How to get return on investment after participating in an exhibition or trade show?
Business shows and expo are among the most expensive and time consuming marketing events. How do you insure return on investment?
There's no doubt: participating in trade shows and exhibitions is among the most expensive events a company could have. Not only these activities are expensive but there are also time consuming (if you are about to join a business event, I strongly encourage you to read "Checklist for a perfect trade show" that will give you all the keys to organizing such event).
Let's see together how to get the most out of your events from a marketing perspective in order to get your money back - and more!
Before the event: make noise!
From a marketing point of view, there are two goals: get brand awareness and collect valuable contacts from potential clients. In order to reach these objectives, you will need to maximize the traffic on your booth.
What can you do to make it happen?
Why some videos that seem uninteresting at first sight manage to get a buzz?
Because traffic generates traffic: a video well shared from the beginning will bring some traffic that will generate some more until reaching a tipping point and turn viral.
In order to attract a maximum traffic on your stall, start with insuring a "basic traffic": invite your customers, friends, suppliers, partners to pay you a visit at the fair. Let all your contacts know you will be there.
A smart signature
An office worker sends an average of 15 emails a day. Say you have 10 employees in your company, you send an average of 150 emails per day.
Image the reach you have each month via email!
Set up a smart signature promoting your coming at the event on all your company's email accounts and start an efficient, effortless and free campaign!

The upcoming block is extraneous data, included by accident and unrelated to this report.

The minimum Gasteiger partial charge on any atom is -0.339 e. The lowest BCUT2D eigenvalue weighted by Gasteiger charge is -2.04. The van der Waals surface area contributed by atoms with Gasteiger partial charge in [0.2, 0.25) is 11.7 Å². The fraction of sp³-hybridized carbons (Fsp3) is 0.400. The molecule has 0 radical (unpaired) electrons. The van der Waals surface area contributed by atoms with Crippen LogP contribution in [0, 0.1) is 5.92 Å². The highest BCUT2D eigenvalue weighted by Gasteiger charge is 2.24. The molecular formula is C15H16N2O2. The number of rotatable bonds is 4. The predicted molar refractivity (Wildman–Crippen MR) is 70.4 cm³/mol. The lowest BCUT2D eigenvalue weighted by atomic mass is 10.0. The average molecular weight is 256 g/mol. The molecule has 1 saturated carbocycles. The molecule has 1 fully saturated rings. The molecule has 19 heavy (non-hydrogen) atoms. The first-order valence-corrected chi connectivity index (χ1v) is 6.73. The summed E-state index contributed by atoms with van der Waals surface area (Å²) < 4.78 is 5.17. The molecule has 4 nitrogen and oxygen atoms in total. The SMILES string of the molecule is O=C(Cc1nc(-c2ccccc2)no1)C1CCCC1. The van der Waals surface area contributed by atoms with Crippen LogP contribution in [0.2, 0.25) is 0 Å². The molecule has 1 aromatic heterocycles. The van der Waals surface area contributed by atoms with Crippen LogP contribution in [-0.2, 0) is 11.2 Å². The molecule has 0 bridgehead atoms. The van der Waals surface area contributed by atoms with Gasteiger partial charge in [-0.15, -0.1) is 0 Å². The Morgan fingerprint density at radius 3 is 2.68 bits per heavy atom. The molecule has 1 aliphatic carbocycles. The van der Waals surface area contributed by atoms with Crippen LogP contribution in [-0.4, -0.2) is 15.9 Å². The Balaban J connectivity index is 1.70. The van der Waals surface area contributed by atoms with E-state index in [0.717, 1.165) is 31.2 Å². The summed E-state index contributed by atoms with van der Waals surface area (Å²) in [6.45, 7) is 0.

The location of your booth is essential. You will need to negotiate hard to get a nice spot, but that is totally worth the effort! Don't set up in a dead end or far for the large alleys and try to get a booth open on 2 or 3 sides instead of one.
The best way to negotiate a good spot is to start very early. (I invite you to read the blog of The-Exhibitor for extra advice on "How to pick the perfect stall location?")
During the event: collect the right info!
Don't miss any opportunity to be known. If a visitor shows some interest for your products, don't let him leave your booth without obtaining some contact information from him.
Build a complete profile of each of your visitors: name, company, contact details, some notes and remarks on what has been discussed, one or two photos to remember who's who and a few tags to categorize your lead. It might seem like a lot of work but, trust me, you will benefit from it after your event! (you should start using myfairtool to capture prospects details on your stall)
After the show: start a careful follow-up
It is important to collect data but it is wasted efforts if you don't do a precise a quick follow-up.
Once the trade show over, regroup your notes and divide them in two piles: the first one contains all the prospects that are pretty far in the sales funnel - pass these to your sales team to convert them. The second one contains everything else - prospects not quite ready to buy, simple visitors and other curious.
Let's ignore the first pile that isn't of your marketing team's concern and focus on the second one.
Before your exhibition you should prepare your follow-up email and strategy that you only need to apply once back to the office. Add a photo of your booth crowded with people to your thank you email and send it to all the visitors that took time to visit your booth.
Don't forget to add a clear call-to-action: what do you expect people to do after reading your email? Visit your website? Set up a meeting? Ask for a quotation?
Make sure your follow-up email is sent shortly after the expo (48h maximum) and that it contains a brief yet clear message indicating the next step.
If you follow these recommendations carefully, your next business event shall be a great success!